Friday, 18 October 2013

STALLED - Review By Greg Klymkiw - Toronto After Dark Film Festival 2013 - Awful zombie comedy from Blighty not scary or funny.

Stalled (2013) *
Dir. Christian James
Starring: Dan Palmer, Antonia Bernath

Review By Greg Klymkiw

Three things are getting mighty lame, mighty fast. First of all, zombie comedies. Secondly, zilch-budgeted genre films set in one room. Thirdly, one-joke, one-note, one-trick-pony zilch-to-low budgeted movies that rely too heavily upon a gimmick or, God Help Us All, an ironic and/or stupid punchline.

To the first, there is, in my humble estimation, no such thing anymore as horror comedies - period - at least none that are any good. The last truly great horror comedy was Abbot and Costello Meet Frankenstein in 1948 and a handful of good ones sprinkled throughout the late 50s and early 60s (1955's Abbott and Costello Meet the Mummy and Roger Corman's 1963 Poe-inspired knee-slapper The Raven). I don't consider Mel Brooks's 1974 Young Frankenstein as a horror comedy, per se. For me, it's a comedy that happens to have selected the genre of horror to spoof and pay homage to (particularly the James Whale Universal Frankenstein pictures from the 30s). There are good horror movies with humour in them - especially when the humour comes naturally out of the drama and, more often than not, intrinsically linked to a filmmaker's directorial style wherein he is blessed with a great sense of humour. I consider Shaun of the Dead to emanate from this category and most notably, almost everything by the likes of Sam Raimi, Brian DePalma and Dan O'Bannon's Return of the Living Dead. These are movies (and/or directors) that scare the shit out of you and make you laugh. As for my second and third gripes, the writing and/or filmmaking need to be exceptional. If not, the experience can be both interminable and annoying. The new no-budget British film, Stalled, is pretty dreadful. Ten minutes into the picture (after very little of interest has actually transpired), we get some decent lesbo action. Though this perks things up a tad and suggests we might be in for a treat after all, our hopes are dashed as the rest of the picture becomes as dull and incompetent as the pre-sapphic shenanigans.

What you're in for, should you dare see this movie, is a nebbish maintenance slob credited as only W.C. ("screenwriter" and "star" Dan Palmer) who retires to a ladies room to collect himself after robbing a whack of dough from an office Christmas Party raging on the floor above. Two hot babes enter. Our hero hides in a stall. He watches them make out until one of them turns into a zombie and attacks the other one. He eventually has to dispatch the zombie babe and does so by smashing her head open with a toilet bowl seat. More zombies wander in and more and even more and he's stuck in the stall (Stalled, get it?) with no way out. It turns out that a young woman (Antonia Bernath) had earlier hidden in the toilet prior to his arrival and she's locked in a couple of cubicles down from him. While zombies mill about, W.C. and the woman talk. And talk, and talk and talk. Two lonely people who can't even see each other make a strong emotional connection.

Can things possibly get anymore sickening than this?


It turns out, the woman is a porker who is always made fun of by her co-workers. W.C. could care less if she's a sow because she "sounds" really cool. Given that the woman is voiced by Antonia Bernath, a genuine babe (she's played Priscilla Presley in a TV movie, after all), it's a bit hard to swallow. Even harder to swallow is when the bovine miss sacrifices herself so our loser hero can escape.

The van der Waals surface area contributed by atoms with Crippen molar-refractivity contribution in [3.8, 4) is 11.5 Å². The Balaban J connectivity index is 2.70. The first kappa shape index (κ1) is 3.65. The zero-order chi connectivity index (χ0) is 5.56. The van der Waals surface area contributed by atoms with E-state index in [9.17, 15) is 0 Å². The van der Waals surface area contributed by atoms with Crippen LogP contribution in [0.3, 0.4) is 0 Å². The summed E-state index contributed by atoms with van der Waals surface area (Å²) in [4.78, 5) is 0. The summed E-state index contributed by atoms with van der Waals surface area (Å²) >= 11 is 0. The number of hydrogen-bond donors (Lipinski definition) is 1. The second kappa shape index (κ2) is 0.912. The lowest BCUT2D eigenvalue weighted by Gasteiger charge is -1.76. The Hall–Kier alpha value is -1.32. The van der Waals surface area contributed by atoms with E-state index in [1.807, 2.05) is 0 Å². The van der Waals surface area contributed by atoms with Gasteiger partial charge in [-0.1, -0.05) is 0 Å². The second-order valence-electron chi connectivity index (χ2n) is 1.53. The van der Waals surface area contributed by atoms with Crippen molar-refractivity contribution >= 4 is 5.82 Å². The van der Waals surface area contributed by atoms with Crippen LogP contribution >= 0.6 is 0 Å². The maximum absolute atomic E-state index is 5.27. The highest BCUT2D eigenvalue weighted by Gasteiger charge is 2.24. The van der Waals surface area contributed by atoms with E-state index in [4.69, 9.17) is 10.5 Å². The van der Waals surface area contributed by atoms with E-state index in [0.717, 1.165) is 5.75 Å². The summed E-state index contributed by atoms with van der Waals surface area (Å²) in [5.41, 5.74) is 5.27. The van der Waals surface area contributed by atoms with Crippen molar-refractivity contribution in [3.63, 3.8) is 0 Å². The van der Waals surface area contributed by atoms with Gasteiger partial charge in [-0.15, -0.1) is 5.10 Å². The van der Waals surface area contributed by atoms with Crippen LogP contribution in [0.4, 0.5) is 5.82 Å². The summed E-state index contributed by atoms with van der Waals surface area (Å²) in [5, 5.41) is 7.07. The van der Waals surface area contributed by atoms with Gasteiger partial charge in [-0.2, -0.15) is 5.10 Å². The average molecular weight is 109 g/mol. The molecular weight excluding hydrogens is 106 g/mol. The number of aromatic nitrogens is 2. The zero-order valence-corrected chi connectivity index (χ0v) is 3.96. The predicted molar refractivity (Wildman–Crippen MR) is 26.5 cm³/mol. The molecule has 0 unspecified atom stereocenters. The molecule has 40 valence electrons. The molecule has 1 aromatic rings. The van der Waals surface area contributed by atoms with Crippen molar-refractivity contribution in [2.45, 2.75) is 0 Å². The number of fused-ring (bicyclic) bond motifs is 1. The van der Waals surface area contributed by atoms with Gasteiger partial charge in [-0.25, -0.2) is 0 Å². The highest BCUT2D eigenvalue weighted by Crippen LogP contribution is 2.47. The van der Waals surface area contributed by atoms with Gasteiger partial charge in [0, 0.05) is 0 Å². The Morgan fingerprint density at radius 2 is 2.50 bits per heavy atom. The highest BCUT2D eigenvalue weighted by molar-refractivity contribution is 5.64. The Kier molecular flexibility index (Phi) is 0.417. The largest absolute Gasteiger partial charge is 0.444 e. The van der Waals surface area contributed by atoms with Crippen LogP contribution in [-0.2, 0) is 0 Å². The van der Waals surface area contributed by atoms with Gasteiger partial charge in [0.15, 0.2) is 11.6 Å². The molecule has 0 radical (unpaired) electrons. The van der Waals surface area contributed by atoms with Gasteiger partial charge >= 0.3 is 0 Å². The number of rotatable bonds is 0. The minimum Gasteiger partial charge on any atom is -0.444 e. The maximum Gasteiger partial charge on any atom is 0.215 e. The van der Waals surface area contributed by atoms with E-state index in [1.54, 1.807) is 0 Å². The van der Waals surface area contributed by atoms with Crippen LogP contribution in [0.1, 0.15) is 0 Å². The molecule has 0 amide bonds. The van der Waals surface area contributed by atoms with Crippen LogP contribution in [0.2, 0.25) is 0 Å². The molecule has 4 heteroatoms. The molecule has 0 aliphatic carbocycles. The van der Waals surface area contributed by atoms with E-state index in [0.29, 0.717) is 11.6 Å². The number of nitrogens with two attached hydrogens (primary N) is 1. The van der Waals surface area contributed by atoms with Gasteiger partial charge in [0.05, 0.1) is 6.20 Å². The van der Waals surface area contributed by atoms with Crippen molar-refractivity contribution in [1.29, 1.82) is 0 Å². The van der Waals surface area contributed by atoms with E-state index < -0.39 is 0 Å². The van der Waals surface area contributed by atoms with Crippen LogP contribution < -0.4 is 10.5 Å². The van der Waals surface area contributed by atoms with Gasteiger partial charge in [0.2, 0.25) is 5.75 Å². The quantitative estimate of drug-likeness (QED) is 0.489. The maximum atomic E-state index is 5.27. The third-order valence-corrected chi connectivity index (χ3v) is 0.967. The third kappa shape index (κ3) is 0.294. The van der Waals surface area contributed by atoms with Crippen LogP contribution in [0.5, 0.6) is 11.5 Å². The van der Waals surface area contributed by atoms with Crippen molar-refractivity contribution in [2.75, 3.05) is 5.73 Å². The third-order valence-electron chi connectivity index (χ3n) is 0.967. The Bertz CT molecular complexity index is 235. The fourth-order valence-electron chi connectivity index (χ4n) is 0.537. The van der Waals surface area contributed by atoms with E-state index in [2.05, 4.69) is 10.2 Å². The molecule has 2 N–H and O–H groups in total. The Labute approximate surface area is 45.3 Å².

This ia a good thing too, since the script has one ironic twist up its sleeve that will induce groans - especially since we've already been served up plenty of mawkish touches with Miss Piggy and we get one whopper of a sickeningly sentimental wrap-up as our hero makes a call to his Mommy on a pay phone whilst he's surrounded by hundreds of zombies before the final cut to black signifies the movie is over (and we've happily been put out of our misery).

I feel like I'm picking on a cripple here since these filmmakers had so little in the way of dollars to make the picture, but I ultimately can't feel too bad, because it was made and has been put out in the world for people to pay hard-earned dough to see it. The movie is sloppily directed - with no sense of comic timing (for the purported laughs) and absolutely no talent is on display in terms of generating suspense.

The movie is paced like a State Funeral, the writing is severely lacking humour or invention, the screenwriter is also the lead actor and as such he's bereft of anything resembling screen presence, nor is he even capable of rendering a comic performance. The entire affair is badly shot to boot with ugly lighting and uninspired compositions. The soundscape is especially egregious since there's no consistency to capturing the sounds beyond W.C.'s stall - it's hollow and full of echoes. The zombie makeup and gore is serviceable, but hardly makes up for how otherwise loathsome the movie is.

This picture stinks (I'll refrain from making any toilet jokes here), however it avoids my infamous pubic hair rating because of the lesbo action - a tender mercy if there ever was one. By the way, if you ever want to see a GREAT horror movie with offscreen zombies (or, if you will, infected and deadly mutants), take a look at Bruce McDonald's brilliant Pontypool, written superbly by Tony Burgess - a craggy old D.J. and a babe are locked in a remote radio station as hell breaks loose outdoors.

Now that's how you do it, kids.

"Stalled" is playing at the Toronto After Dark Film Festival 2013. Visit the website HERE.